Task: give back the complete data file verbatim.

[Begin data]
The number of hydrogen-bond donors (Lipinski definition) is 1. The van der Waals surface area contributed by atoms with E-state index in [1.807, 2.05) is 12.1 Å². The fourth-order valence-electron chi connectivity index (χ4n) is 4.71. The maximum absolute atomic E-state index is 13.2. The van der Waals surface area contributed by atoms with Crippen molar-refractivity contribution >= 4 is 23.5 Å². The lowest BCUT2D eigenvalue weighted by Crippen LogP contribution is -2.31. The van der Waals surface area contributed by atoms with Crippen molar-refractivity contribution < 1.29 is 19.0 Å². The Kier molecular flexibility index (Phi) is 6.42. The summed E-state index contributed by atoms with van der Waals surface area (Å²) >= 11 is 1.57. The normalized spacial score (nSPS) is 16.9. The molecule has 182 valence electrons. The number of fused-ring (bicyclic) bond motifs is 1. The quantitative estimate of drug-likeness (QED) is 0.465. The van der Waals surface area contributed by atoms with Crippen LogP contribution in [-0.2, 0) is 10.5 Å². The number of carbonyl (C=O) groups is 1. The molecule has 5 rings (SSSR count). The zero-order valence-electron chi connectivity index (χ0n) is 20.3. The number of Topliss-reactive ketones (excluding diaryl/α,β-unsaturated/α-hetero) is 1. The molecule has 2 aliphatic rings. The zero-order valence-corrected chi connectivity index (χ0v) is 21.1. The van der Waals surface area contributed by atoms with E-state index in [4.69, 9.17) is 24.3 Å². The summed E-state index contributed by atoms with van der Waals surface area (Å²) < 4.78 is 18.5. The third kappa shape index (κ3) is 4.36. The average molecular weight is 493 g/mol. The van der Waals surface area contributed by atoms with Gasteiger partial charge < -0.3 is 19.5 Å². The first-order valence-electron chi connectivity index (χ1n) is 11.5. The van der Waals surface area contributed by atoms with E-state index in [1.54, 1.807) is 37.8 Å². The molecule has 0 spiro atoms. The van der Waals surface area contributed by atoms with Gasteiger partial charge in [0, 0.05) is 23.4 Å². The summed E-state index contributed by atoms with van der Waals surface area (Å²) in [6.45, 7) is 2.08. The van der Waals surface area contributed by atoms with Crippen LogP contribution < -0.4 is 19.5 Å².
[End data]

The number of hydrogen-bond donors (Lipinski definition) is 1. The van der Waals surface area contributed by atoms with E-state index in [1.807, 2.05) is 12.1 Å². The fourth-order valence-electron chi connectivity index (χ4n) is 4.71. The maximum absolute atomic E-state index is 13.2. The van der Waals surface area contributed by atoms with Crippen molar-refractivity contribution >= 4 is 23.5 Å². The lowest BCUT2D eigenvalue weighted by Crippen LogP contribution is -2.31. The van der Waals surface area contributed by atoms with Crippen molar-refractivity contribution < 1.29 is 19.0 Å². The Kier molecular flexibility index (Phi) is 6.42. The summed E-state index contributed by atoms with van der Waals surface area (Å²) >= 11 is 1.57. The normalized spacial score (nSPS) is 16.9. The molecule has 182 valence electrons. The number of fused-ring (bicyclic) bond motifs is 1. The quantitative estimate of drug-likeness (QED) is 0.465. The van der Waals surface area contributed by atoms with Crippen LogP contribution in [-0.2, 0) is 10.5 Å². The number of carbonyl (C=O) groups is 1. The molecule has 5 rings (SSSR count). The zero-order valence-electron chi connectivity index (χ0n) is 20.3. The number of Topliss-reactive ketones (excluding diaryl/α,β-unsaturated/α-hetero) is 1. The molecule has 2 aliphatic rings. The zero-order valence-corrected chi connectivity index (χ0v) is 21.1. The van der Waals surface area contributed by atoms with E-state index in [4.69, 9.17) is 24.3 Å². The summed E-state index contributed by atoms with van der Waals surface area (Å²) < 4.78 is 18.5. The third kappa shape index (κ3) is 4.36. The average molecular weight is 493 g/mol. The van der Waals surface area contributed by atoms with Gasteiger partial charge < -0.3 is 19.5 Å². The first-order valence-electron chi connectivity index (χ1n) is 11.5. The van der Waals surface area contributed by atoms with E-state index in [1.54, 1.807) is 37.8 Å². The molecule has 0 spiro atoms. The van der Waals surface area contributed by atoms with Gasteiger partial charge in [0, 0.05) is 23.4 Å². The summed E-state index contributed by atoms with van der Waals surface area (Å²) in [6.45, 7) is 2.08. The van der Waals surface area contributed by atoms with Crippen LogP contribution < -0.4 is 19.5 Å².